Since May 1, 2001, I have been the director of the BRIDGES Program, an outreach program for interfaith families--a position and program that I continue to be pleased with and proud of. As of June 9, 2005, I can add something new to my résumé: I am officially a justice of the peace. How did this come about?
The process starts when someone whispers in your ear or comes right out and says to you, "I think you would make a wonderful justice of the peace!" In my case, the next thing that happened was trying to figure out how to become one. I went through a nominating committee meeting of the Democratic Party in New Canaan and then was unanimously approved by the entire committee. Finally, I was sworn in by the Town Clerk.
The larger question may be, why did I want to do this? To paraphrase Tevye , "It's simple, I know!" Any joining of two human beings, be they of the same religion or of different religions, be they a heterosexual couple or a same-sex couple, should be a celebration of love and commitment.
Through my work at BRIDGES, I know the difficulty interfaith couples can have in finding someone to marry them. There are certainly times when a couple, through discussion and compromise, will find a religious leader who speaks with them and to them. On the other hand, there are times when some of the hurdles they might be required to cross are too great for them to overcome at this point in their lives. Or perhaps a couple does not want a religious service. Either way, in conversation with parents of engaged couples I have come to realize the need for an alternative to religious union--a ceremony by a justice of the peace who will honor the love and commitment which has brought a couple to this juncture--who will help support them, respect them and, with their loved ones, honor them.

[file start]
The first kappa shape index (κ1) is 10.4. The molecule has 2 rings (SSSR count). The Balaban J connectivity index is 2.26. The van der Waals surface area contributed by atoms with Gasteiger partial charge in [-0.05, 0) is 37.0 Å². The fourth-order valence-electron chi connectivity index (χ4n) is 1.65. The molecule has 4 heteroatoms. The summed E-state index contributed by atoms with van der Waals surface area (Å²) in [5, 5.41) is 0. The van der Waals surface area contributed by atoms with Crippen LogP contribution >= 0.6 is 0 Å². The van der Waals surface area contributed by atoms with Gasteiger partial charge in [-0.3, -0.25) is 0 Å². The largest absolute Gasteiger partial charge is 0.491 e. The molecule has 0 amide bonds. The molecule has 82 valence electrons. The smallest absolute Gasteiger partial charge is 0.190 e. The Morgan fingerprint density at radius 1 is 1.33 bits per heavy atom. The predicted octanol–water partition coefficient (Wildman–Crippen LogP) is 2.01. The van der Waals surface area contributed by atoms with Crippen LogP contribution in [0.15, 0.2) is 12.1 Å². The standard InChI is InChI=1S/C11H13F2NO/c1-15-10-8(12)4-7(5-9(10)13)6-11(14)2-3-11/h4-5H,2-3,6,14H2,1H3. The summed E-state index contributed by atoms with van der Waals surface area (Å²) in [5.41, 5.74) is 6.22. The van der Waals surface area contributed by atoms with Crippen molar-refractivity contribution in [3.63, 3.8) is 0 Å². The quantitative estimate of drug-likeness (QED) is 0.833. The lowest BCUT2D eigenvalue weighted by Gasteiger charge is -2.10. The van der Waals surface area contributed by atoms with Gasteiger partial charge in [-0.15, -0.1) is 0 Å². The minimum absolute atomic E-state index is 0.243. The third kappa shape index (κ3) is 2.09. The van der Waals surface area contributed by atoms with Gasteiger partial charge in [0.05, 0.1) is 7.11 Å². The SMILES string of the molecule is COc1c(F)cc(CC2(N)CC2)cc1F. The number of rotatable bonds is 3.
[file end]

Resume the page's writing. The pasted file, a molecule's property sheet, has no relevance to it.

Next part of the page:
I have always looked for ways to become part of the solution and not contribute to a problem. I realize of course, that this is subjective--what I might think of as working towards a solution another might think of as compounding the problem. But, at the age of forty-seven, I understand that love and commitment are not something to be taken lightly, nor do we have the right to deprive anyone of the joys of sanctioned togetherness. I hope my friends in the community see this new role of mine as just a continuation of what I try to stand for each and every day of my life: bringing people together, in joy and peace--exactly my description of the definition of a justice of the peace.
I have performed many civil unions since becoming a justice of the peace. All are special but one of the most memorable was when I was asked to join Steve and Ron, a couple who had been together for almost thirty years, in an interfaith civil union. Ron's family is Orthodox Jewish, Steve's is Irish Catholic. In developing the ceremony, we incorporated Jewish traditions including sipping from a glass of wine (in this case grape juice), reciting the blessing, and breaking the glass--the latter being slightly modified for our purposes in that their eight-year-old grandson joined them in this. Ron and Steve took great pleasure in involving both sides of their families in the planning of the day--everything from Ron's father being the official photographer to Steve's family handling the catering. To see these families brought together in love and support was an honor. There wasn't a dry eye in the house; by the end of the ceremony, I, too had tears of joy streaming down my face on this a day of celebration of a true and lasting love, now legally sanctified.